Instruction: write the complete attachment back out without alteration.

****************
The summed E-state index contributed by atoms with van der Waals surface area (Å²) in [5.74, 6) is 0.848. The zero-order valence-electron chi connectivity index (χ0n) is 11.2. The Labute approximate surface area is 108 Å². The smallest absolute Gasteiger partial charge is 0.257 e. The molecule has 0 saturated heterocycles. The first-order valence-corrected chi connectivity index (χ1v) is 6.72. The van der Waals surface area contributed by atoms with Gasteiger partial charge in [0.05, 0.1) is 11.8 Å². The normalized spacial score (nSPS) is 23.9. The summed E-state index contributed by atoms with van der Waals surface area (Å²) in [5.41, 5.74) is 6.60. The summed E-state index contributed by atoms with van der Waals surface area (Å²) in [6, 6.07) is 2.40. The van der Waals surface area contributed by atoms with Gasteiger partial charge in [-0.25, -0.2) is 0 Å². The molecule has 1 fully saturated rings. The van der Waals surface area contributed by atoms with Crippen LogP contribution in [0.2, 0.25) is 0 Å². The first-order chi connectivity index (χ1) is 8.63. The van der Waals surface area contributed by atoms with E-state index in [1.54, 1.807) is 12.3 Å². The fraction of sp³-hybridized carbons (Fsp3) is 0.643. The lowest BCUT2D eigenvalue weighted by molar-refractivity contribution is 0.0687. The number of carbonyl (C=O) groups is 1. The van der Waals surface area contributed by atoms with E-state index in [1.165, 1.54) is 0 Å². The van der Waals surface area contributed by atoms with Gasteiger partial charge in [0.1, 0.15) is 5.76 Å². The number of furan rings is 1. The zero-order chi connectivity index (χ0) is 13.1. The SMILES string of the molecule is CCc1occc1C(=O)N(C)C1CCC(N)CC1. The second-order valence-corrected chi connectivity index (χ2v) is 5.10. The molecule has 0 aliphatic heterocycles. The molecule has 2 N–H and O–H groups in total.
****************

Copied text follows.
The summed E-state index contributed by atoms with van der Waals surface area (Å²) in [5.74, 6) is 0.848. The zero-order valence-electron chi connectivity index (χ0n) is 11.2. The Labute approximate surface area is 108 Å². The smallest absolute Gasteiger partial charge is 0.257 e. The molecule has 0 saturated heterocycles. The first-order valence-corrected chi connectivity index (χ1v) is 6.72. The van der Waals surface area contributed by atoms with Gasteiger partial charge in [0.05, 0.1) is 11.8 Å². The normalized spacial score (nSPS) is 23.9. The summed E-state index contributed by atoms with van der Waals surface area (Å²) in [5.41, 5.74) is 6.60. The summed E-state index contributed by atoms with van der Waals surface area (Å²) in [6, 6.07) is 2.40. The van der Waals surface area contributed by atoms with Gasteiger partial charge in [-0.25, -0.2) is 0 Å². The molecule has 1 fully saturated rings. The van der Waals surface area contributed by atoms with Crippen LogP contribution in [0.2, 0.25) is 0 Å². The first-order chi connectivity index (χ1) is 8.63. The van der Waals surface area contributed by atoms with E-state index in [1.54, 1.807) is 12.3 Å². The fraction of sp³-hybridized carbons (Fsp3) is 0.643. The lowest BCUT2D eigenvalue weighted by molar-refractivity contribution is 0.0687. The number of carbonyl (C=O) groups is 1. The van der Waals surface area contributed by atoms with E-state index in [1.165, 1.54) is 0 Å². The van der Waals surface area contributed by atoms with Gasteiger partial charge in [0.1, 0.15) is 5.76 Å². The number of furan rings is 1. The zero-order chi connectivity index (χ0) is 13.1. The SMILES string of the molecule is CCc1occc1C(=O)N(C)C1CCC(N)CC1. The second-order valence-corrected chi connectivity index (χ2v) is 5.10. The molecule has 0 aliphatic heterocycles. The molecule has 2 N–H and O–H groups in total.